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U.S. Air Force and Civil Air Patrol Help Tackle the Pilot Shortage

The Air Force and its auxiliary, the Civil Air Patrol, are testing a new approach to help tackle the service’s pilot shortage. The Pilot Prep Program (PPP) will prepare 52 airmen from 38 installations across the globe for the Air Force’s fiscal 2020 undergraduate flight training selection board this fall. Pentagon Aircrew Crisis Task Force boss Brig. Gen. Christopher Short created the initiative as part of his effort to dig the service out of an approximately 2,000-pilot shortfall.

As part of the program, PPP airmen complete online training before heading to Columbus Municipal Airport, Indiana, to take part in CAP’s National Emergency Services Academy (NESA).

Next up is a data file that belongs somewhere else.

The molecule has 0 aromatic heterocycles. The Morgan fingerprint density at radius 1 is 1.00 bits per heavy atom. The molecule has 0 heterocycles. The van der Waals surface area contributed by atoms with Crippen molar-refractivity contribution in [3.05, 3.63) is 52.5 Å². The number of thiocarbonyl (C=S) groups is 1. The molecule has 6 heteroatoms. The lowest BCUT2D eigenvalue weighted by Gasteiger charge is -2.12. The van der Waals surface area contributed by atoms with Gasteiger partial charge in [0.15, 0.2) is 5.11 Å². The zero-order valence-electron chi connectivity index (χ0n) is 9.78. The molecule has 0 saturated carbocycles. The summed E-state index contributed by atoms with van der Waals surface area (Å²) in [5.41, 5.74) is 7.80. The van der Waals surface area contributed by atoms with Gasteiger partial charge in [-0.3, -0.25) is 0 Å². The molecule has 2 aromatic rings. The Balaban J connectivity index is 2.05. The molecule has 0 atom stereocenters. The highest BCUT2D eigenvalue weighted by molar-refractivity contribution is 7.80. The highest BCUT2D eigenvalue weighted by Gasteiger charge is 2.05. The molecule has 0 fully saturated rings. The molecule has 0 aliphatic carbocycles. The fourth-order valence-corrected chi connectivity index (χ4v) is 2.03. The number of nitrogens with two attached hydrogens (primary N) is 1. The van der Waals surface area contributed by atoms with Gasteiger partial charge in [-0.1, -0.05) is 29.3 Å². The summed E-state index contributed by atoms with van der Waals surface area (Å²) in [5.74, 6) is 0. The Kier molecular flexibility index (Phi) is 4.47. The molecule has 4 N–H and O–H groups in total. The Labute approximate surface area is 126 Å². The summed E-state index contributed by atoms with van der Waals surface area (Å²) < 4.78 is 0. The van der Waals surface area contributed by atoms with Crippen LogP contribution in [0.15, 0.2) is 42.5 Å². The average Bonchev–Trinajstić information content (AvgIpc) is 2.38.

The PPP is being conducted alongside NESA’s Mission Aircrew School, one of three schools combining task-based training with practical application. In addition to its Air Force students, more than 500 CAP members will participate in NESA this year from every state. To prepare participants for the selection test, they’ll log six to eight hours in the cockpit, with simulator-based training and ground instruction, as well as mentorship from officers and CAP pilots. This experience helps people in the program explore the career field before committing to more than 10 years as an Air Force pilot.

Another nationally focused CAP program may also help fill the national pilot gap, which in turn affects the Air Force’s shortage. Through “Cadet Wings,” participants are certified as private airplane, glider, or balloon pilots by training one-on-one with a local, certified CAP instructor, attending a 30-day course in Texas, or attending a commuter or residential flight school. Receiving a private certification is a stepping-stone toward further professional flight training.

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